I wouldn’t call myself in no way a nerd, and not that being a nerd is a bad thing, but I do regularly visit the website Math.com, (that’s M-A-T-H, not Match.com). On that site, you can practice math equations such as quadratics or systems and equations of all sorts. It’s something I like to do. It’s a challenge similar to completing a crossword puzzle or one of those Kudoko number puzzles. I think it’s good for the brain.
Years ago I taught basic math and basic algebra at an alternative high school for at-risk (a term they used) kids. When I was a school kid, I struggled with math from the getgo. In kindergarted, the teacher like to use peanuts as a reward for getting simple addition/subtraction problems right. If you got the problem right, you got to eat the peanuts you used to count with. I purposely got the problems wrong.
“Why are you getting all these problems wrong, Bman?” asked the teacher.
“Because I don’t like peanuts,”I replied . The teacher rolled her eyes and gave me a bunch of bottle caps to use instead of peanuts which left me quite confused. Since I didn’t want to eat those either, I continued to get problems wrong. It wasn’t long, because of my finicky appetite, that I started falling behind the rest of the class. I never really caught up either throughout my whole school career. It was by far my weakest subject. When it comes down to it, peanuts are to blame.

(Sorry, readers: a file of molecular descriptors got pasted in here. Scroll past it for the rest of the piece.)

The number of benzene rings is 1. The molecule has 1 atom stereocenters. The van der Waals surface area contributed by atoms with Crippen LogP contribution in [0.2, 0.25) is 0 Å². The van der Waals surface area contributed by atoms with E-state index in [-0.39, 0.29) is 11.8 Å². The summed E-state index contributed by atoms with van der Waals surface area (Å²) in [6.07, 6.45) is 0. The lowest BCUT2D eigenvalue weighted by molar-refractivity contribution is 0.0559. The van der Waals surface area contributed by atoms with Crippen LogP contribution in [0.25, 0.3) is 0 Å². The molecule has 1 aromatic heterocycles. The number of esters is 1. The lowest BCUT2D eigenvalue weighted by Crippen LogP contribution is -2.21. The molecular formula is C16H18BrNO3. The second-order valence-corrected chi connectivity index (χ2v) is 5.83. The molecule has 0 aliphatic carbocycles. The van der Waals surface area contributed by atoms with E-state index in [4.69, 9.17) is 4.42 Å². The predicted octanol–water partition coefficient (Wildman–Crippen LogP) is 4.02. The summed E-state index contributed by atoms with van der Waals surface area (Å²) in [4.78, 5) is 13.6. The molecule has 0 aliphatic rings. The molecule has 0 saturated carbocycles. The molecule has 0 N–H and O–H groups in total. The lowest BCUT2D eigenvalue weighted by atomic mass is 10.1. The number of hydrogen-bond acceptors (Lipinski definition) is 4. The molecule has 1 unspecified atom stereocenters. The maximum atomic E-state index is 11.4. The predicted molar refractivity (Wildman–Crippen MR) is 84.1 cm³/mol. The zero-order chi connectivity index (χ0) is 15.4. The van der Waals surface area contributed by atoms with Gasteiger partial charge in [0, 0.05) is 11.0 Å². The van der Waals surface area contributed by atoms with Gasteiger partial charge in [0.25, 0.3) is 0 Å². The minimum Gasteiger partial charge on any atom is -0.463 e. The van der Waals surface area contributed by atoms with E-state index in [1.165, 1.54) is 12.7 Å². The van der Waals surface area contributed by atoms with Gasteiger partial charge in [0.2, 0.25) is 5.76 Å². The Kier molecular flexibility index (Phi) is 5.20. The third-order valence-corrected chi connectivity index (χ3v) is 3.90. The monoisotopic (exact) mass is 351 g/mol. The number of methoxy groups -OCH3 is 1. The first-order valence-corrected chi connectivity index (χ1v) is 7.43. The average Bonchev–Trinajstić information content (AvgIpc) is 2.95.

I didn’t start getting good at math until after college. In fact, as a college student, I was still terrible at math. I was required to take Algebra II as one of my class requirements in order to get a BA in education. The only reason I passed Algebra II was because of the flood of ’97 which closed the campus a month before finals. I would have failed the final, thus, failing the class. Instead, I walked away from Algebra II with a gentleman D-. I passed! They didn’t give out many D minuses in those day I was told.
The most important thing in my opinion about teaching math is to be able to effectively teach the “why” factor. Many of my math teachers in my school daze showed the steps of say, a two-step equation, but still I wasn’t understanding the “why”. Why do we do this and why do we do that? What does it mean? If you do not understand the “why” in math, your’e sunk. One thing I was very proud of is the fact that I could teach low-skilled alternative school kids, who needed a calculator for 12 divided by 3, and teach them linear equations with 100% understanding on their parts, (linear equations were part of the state standards so I had to teach them). I’m not bragging. They were able to do this because they understood the “why”.
Since we just had a post that related to math, I thought it would be fun to give you all a math homework assignment. No doubt for some of you it has been a long time since you’ve actually had to do any of this stuff. Just be sure to keep your eyes on your own paper!
More below the fold…